“Under Your Feet” is a loose stomping rock and roll song with no wasted moments, exactly the kind of thing You and Your Pointy Ears excels at. It’s got a slightly bizarre verse chord progression, following those descending barre chords out of the key and then back in, and that madly catchy, repetitive chorus that hits the upbeats so hard it feels like it should go tumbling along forever. Catch the way the bass drum mirrors the rhythm of the vocals there, creating that tension that makes you want to move. Also, “I love to see you go / but I hate to watch you leave” is an great inversion of the old cliché used cleverly to invoke the kind of mixed feelings in relationships where you let someone walk all over you.

B-side “Night at the Movies” kicks in with a little more electricity, going straight into some Walkmen-style all-downstroke strumming on the electric, rolling 16th notes on the rack tom, sleigh bells on the downbeats. It’s a perfect tension-release set up for the choruses when the song explodes into that double backbeat mentioned above. It’s something so simple, but so powerful. The whole verse long you can’t help but wait for it, and then when it finally comes, after that terrifically savage drum fill by Bond, it’s so satisfying. It is, like all great pop songs, a tiny exercise in delayed gratification, and that final falsetto melody is just sublime.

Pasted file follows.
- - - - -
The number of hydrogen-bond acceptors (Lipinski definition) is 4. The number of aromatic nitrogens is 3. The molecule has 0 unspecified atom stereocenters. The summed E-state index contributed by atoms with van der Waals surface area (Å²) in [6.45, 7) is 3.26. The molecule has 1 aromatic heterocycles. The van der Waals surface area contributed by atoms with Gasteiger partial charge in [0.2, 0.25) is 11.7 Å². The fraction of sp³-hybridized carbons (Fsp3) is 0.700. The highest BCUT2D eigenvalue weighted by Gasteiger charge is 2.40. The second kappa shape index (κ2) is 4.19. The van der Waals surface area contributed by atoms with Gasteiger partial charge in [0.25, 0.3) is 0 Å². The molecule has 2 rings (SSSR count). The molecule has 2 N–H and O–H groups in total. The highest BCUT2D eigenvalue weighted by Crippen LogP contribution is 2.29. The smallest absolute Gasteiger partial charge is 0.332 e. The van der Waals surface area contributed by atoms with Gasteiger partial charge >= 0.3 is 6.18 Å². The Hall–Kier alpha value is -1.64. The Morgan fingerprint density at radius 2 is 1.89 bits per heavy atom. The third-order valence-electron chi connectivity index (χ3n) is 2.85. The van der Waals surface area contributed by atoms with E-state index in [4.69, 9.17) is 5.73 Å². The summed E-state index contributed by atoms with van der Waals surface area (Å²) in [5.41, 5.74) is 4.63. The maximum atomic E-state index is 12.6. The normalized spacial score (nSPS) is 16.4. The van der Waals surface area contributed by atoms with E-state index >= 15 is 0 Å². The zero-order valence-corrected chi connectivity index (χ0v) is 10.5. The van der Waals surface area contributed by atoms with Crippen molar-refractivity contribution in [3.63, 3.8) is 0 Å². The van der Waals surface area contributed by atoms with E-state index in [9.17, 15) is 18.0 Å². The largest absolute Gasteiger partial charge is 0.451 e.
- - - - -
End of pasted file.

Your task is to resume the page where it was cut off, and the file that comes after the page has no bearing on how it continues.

You and Your Pointy Ears has the knack for making great independent pop music: pop songs that are just weird enough to be interesting and weird songs that are just poppy enough to get stuck in your head. This would be enough to make them worthwhile on its own, but add to it enough rock n roll blood to make a club full of drunken Boston rock royalty get up and shake their asses and a lo-fi aesthetic that actually mirrors the feeling of being in a tiny dark room and getting pulverized by the enormous sound of a rock band playing ten feet away and you have a band worth spilling your beer to. I am eagerly awaiting their 2010 full length, but for now at least we have this handy Ampeater 7-inch.

Under Your Feet Under Your Feet.mp3

Night at the Movies Night at the Movies.mp3